And the last thing I’d want is yet another Airbnb (or other OTA) requirement for hosts.

I have never travelled as a guest staying at an str. That didn’t prevent me from setting up a nice guest space, thinking about what a traveller might need or want, communicating well with guests, knowing how to do thorough cleaning, and getting 5* reviews from the beginning. I also read every Help article for hosts, the TOS, and made sure all my settings were as I wanted them, that I had my payout info entered and correct, and the listing info complete and clear before I submitted the listing. I also had a friend who was an experienced host walk me through the hosting pages, showing me what was what and how to navigate the platform.

Also, I had been a landlord in Canada for 6 years, and managed 2 other little places that rented long term. So who would decide what sort of experience is “required” and what sort of proof would be needed?

Of course it would be easy for me to say “Yeah, for sure, that should be a requirement” now that I’m already an established host and wouldn’t have to do that, but that’s somewhat like moving somewhere, building a house, and then wanting to stop other people from moving to the area or dictating who can move there.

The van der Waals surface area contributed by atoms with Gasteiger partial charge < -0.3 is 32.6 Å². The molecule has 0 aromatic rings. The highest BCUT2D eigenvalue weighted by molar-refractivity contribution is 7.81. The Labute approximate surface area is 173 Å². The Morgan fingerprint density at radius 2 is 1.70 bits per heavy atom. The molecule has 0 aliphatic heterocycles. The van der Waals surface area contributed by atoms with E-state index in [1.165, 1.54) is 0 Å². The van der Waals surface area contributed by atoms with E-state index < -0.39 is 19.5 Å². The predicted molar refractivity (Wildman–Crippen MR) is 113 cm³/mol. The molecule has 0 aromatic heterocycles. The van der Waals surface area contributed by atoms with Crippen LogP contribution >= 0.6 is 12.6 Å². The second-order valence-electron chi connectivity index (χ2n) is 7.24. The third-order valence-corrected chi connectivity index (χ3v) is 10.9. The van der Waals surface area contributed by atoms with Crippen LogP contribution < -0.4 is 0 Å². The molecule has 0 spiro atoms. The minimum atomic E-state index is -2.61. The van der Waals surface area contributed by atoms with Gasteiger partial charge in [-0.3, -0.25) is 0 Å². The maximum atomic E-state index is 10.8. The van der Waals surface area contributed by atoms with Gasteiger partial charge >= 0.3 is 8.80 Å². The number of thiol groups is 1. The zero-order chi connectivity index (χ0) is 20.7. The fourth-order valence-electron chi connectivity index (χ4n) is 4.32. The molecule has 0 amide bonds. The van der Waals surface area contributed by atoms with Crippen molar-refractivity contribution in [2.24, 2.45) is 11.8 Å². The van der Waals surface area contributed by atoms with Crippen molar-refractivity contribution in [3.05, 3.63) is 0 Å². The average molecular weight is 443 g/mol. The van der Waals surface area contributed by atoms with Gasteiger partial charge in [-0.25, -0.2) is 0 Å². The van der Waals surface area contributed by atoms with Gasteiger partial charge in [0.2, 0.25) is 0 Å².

While I agree that staying in STR’s makes one a better host, I’m not a fan of AIRBNB requirements. And like Brian said, I feel being a guest gives me a competitive advantage. LOL.


Conversely, I LOVE requirements. When a local host illegally opens his apartment bedroom as an airbnb, or provides a space without a smoke detector, I’d like nothing more than to see that host booted off the platform.